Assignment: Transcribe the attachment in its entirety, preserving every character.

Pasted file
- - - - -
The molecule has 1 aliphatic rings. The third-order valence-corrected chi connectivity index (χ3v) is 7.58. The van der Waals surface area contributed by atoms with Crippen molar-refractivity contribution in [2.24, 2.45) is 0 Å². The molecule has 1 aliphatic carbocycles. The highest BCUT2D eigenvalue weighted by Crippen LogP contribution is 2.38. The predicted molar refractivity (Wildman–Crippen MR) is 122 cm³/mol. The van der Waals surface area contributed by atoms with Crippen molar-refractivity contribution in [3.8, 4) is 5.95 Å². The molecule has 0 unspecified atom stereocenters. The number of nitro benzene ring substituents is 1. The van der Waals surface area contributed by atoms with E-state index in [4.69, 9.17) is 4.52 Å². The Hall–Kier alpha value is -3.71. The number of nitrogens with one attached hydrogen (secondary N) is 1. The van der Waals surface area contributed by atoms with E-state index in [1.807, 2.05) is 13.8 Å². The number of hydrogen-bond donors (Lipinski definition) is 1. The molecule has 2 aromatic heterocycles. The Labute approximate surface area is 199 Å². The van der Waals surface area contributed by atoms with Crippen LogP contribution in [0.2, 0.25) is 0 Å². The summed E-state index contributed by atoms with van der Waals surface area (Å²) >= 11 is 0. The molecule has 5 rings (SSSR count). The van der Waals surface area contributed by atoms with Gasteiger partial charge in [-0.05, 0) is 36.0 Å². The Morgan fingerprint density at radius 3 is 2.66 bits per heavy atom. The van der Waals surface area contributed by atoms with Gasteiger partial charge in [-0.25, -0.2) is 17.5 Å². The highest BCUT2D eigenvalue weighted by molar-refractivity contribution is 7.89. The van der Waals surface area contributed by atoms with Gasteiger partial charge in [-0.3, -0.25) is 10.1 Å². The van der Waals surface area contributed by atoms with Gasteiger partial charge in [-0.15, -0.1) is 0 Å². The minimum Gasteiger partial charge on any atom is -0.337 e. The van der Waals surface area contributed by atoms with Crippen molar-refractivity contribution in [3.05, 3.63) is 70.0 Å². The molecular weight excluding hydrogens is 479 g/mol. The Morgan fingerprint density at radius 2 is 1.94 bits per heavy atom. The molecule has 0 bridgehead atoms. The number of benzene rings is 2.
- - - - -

The molecule has 1 aliphatic rings. The third-order valence-corrected chi connectivity index (χ3v) is 7.58. The van der Waals surface area contributed by atoms with Crippen molar-refractivity contribution in [2.24, 2.45) is 0 Å². The molecule has 1 aliphatic carbocycles. The highest BCUT2D eigenvalue weighted by Crippen LogP contribution is 2.38. The predicted molar refractivity (Wildman–Crippen MR) is 122 cm³/mol. The van der Waals surface area contributed by atoms with Crippen molar-refractivity contribution in [3.8, 4) is 5.95 Å². The molecule has 0 unspecified atom stereocenters. The number of nitro benzene ring substituents is 1. The van der Waals surface area contributed by atoms with E-state index in [4.69, 9.17) is 4.52 Å². The Hall–Kier alpha value is -3.71. The number of nitrogens with one attached hydrogen (secondary N) is 1. The van der Waals surface area contributed by atoms with E-state index in [1.807, 2.05) is 13.8 Å². The number of hydrogen-bond donors (Lipinski definition) is 1. The molecule has 2 aromatic heterocycles. The Labute approximate surface area is 199 Å². The van der Waals surface area contributed by atoms with Crippen LogP contribution in [0.2, 0.25) is 0 Å². The summed E-state index contributed by atoms with van der Waals surface area (Å²) >= 11 is 0. The molecule has 5 rings (SSSR count). The van der Waals surface area contributed by atoms with Gasteiger partial charge in [-0.05, 0) is 36.0 Å². The Morgan fingerprint density at radius 3 is 2.66 bits per heavy atom. The van der Waals surface area contributed by atoms with Gasteiger partial charge in [-0.25, -0.2) is 17.5 Å². The highest BCUT2D eigenvalue weighted by molar-refractivity contribution is 7.89. The van der Waals surface area contributed by atoms with Gasteiger partial charge in [-0.3, -0.25) is 10.1 Å². The van der Waals surface area contributed by atoms with Gasteiger partial charge in [-0.15, -0.1) is 0 Å². The minimum Gasteiger partial charge on any atom is -0.337 e. The van der Waals surface area contributed by atoms with Crippen molar-refractivity contribution in [3.05, 3.63) is 70.0 Å². The molecular weight excluding hydrogens is 479 g/mol. The Morgan fingerprint density at radius 2 is 1.94 bits per heavy atom. The molecule has 0 bridgehead atoms. The number of benzene rings is 2.